Hold that plane

Something amazing happened to me during my trip to Vegas late last month: An airline exceeded my expectations.

“Exceeded” is a bit of a misnomer because my expectations are so low with airlines in general, but the fact is that they treated me like I would expect to be treated.

These days, that’s exceeding expectations.

I was flying Alaska Airlines from Vegas to Seattle and we had a terrible headwind that made us 45 minutes late.  Normally, I wouldn’t care but I had a 55 minute layover and had to change terminals.

After waiting an interminable amount of time for the late plane to unload, bypassing every restroom in the airport (time’s a wasting) as I ran through the airport like OJ (hey – it was running like OJ to me) to barely make the little automated tram to the next terminal, then doing the OJ again from the tram to my gate…I arrived.

Most of the lights in the terminal where I ended up were out as all the other gates were closed. When I finally arrived, there were two people in that part of the terminal: Me and the Alaska gate agent.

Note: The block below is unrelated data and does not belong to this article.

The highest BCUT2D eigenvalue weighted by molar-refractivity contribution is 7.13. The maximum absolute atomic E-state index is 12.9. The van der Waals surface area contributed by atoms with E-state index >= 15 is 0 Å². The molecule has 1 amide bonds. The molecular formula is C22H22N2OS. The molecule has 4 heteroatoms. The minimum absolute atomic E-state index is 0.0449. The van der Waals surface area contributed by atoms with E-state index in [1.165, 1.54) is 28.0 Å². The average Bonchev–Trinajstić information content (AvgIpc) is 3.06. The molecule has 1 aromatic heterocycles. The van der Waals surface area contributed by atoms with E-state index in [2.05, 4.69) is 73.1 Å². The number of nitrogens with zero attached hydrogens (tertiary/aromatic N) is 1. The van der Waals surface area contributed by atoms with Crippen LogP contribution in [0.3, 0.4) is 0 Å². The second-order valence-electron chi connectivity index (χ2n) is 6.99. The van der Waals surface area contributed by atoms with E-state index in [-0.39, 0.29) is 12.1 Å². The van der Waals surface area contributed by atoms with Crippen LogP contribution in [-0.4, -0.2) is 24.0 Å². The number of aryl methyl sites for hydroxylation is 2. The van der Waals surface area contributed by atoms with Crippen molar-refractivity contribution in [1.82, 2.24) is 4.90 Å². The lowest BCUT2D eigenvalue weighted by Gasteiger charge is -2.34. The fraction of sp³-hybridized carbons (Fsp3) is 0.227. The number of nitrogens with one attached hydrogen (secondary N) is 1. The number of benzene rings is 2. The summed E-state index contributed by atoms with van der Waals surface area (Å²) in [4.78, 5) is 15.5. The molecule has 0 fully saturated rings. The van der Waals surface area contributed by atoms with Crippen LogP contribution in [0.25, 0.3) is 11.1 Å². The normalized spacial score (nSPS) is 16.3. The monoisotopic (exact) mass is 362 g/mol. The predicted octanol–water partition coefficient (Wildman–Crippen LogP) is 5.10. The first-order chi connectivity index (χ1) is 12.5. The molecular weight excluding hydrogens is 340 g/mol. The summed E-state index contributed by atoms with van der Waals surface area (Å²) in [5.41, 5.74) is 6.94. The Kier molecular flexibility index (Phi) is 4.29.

She waved me toward the open gate exit and said “We’d almost given up on you.”

In 25+ years of traveling, I’ve never had someone hold a plane for me. Maybe it was because it was the end of the day. Maybe it was because they didn’t want to pay for a hotel for the night, much less the aggravation of dealing with rebooking me.

No matter what it was, it would have been easy to let that plane go.

But they didn’t.

The agent could have called it a night – it was quite clear that they were done for the day – it was after 9pm in this very sleepy corner of SeaTac.

But she didn’t. I doubt she held that plane because of an extensive management training course. If I had to guess, I’d say she’s simply the right kind of person for that job.

What do you do to figure out whether someone is the right kind of person for a customer-facing job?

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